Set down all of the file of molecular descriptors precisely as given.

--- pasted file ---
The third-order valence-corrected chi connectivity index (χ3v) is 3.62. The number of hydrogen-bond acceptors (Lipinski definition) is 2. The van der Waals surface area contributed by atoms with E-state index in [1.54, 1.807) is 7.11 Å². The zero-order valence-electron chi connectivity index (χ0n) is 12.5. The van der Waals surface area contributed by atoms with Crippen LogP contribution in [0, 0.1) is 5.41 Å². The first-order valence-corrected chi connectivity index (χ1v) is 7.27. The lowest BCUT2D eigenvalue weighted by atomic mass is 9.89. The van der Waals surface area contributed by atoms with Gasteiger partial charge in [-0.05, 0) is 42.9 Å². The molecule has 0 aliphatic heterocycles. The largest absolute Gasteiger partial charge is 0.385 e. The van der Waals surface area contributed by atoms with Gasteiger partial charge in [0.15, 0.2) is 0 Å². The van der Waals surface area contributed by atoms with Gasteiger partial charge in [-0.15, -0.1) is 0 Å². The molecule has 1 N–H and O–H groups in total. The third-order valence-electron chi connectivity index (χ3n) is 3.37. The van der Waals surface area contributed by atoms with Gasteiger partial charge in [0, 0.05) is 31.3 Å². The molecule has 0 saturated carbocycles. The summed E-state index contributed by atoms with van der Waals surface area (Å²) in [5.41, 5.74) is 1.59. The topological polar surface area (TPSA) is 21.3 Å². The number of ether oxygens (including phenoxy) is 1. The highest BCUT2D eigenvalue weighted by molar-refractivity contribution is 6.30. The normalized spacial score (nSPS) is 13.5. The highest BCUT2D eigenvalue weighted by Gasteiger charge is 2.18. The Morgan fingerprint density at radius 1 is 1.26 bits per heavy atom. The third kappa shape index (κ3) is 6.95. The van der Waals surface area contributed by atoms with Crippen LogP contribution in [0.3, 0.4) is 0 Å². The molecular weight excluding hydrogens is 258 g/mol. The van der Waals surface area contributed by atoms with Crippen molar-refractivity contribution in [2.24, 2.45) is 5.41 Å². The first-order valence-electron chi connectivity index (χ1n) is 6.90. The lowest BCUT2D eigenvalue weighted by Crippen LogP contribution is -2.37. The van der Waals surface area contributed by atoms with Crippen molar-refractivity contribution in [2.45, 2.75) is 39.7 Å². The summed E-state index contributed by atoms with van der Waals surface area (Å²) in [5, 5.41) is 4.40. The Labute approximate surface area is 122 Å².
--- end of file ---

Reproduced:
The third-order valence-corrected chi connectivity index (χ3v) is 3.62. The number of hydrogen-bond acceptors (Lipinski definition) is 2. The van der Waals surface area contributed by atoms with E-state index in [1.54, 1.807) is 7.11 Å². The zero-order valence-electron chi connectivity index (χ0n) is 12.5. The van der Waals surface area contributed by atoms with Crippen LogP contribution in [0, 0.1) is 5.41 Å². The first-order valence-corrected chi connectivity index (χ1v) is 7.27. The lowest BCUT2D eigenvalue weighted by atomic mass is 9.89. The van der Waals surface area contributed by atoms with Gasteiger partial charge in [-0.05, 0) is 42.9 Å². The molecule has 0 aliphatic heterocycles. The largest absolute Gasteiger partial charge is 0.385 e. The van der Waals surface area contributed by atoms with Gasteiger partial charge in [0.15, 0.2) is 0 Å². The van der Waals surface area contributed by atoms with Gasteiger partial charge in [-0.15, -0.1) is 0 Å². The molecule has 1 N–H and O–H groups in total. The third-order valence-electron chi connectivity index (χ3n) is 3.37. The van der Waals surface area contributed by atoms with Gasteiger partial charge in [0, 0.05) is 31.3 Å². The molecule has 0 saturated carbocycles. The summed E-state index contributed by atoms with van der Waals surface area (Å²) in [5.41, 5.74) is 1.59. The topological polar surface area (TPSA) is 21.3 Å². The number of ether oxygens (including phenoxy) is 1. The highest BCUT2D eigenvalue weighted by molar-refractivity contribution is 6.30. The normalized spacial score (nSPS) is 13.5. The highest BCUT2D eigenvalue weighted by Gasteiger charge is 2.18. The Morgan fingerprint density at radius 1 is 1.26 bits per heavy atom. The third kappa shape index (κ3) is 6.95. The van der Waals surface area contributed by atoms with Crippen LogP contribution in [0.3, 0.4) is 0 Å². The molecular weight excluding hydrogens is 258 g/mol. The van der Waals surface area contributed by atoms with Crippen molar-refractivity contribution in [2.24, 2.45) is 5.41 Å². The first-order valence-electron chi connectivity index (χ1n) is 6.90. The lowest BCUT2D eigenvalue weighted by Crippen LogP contribution is -2.37. The van der Waals surface area contributed by atoms with Crippen molar-refractivity contribution in [2.45, 2.75) is 39.7 Å². The summed E-state index contributed by atoms with van der Waals surface area (Å²) in [5, 5.41) is 4.40. The Labute approximate surface area is 122 Å².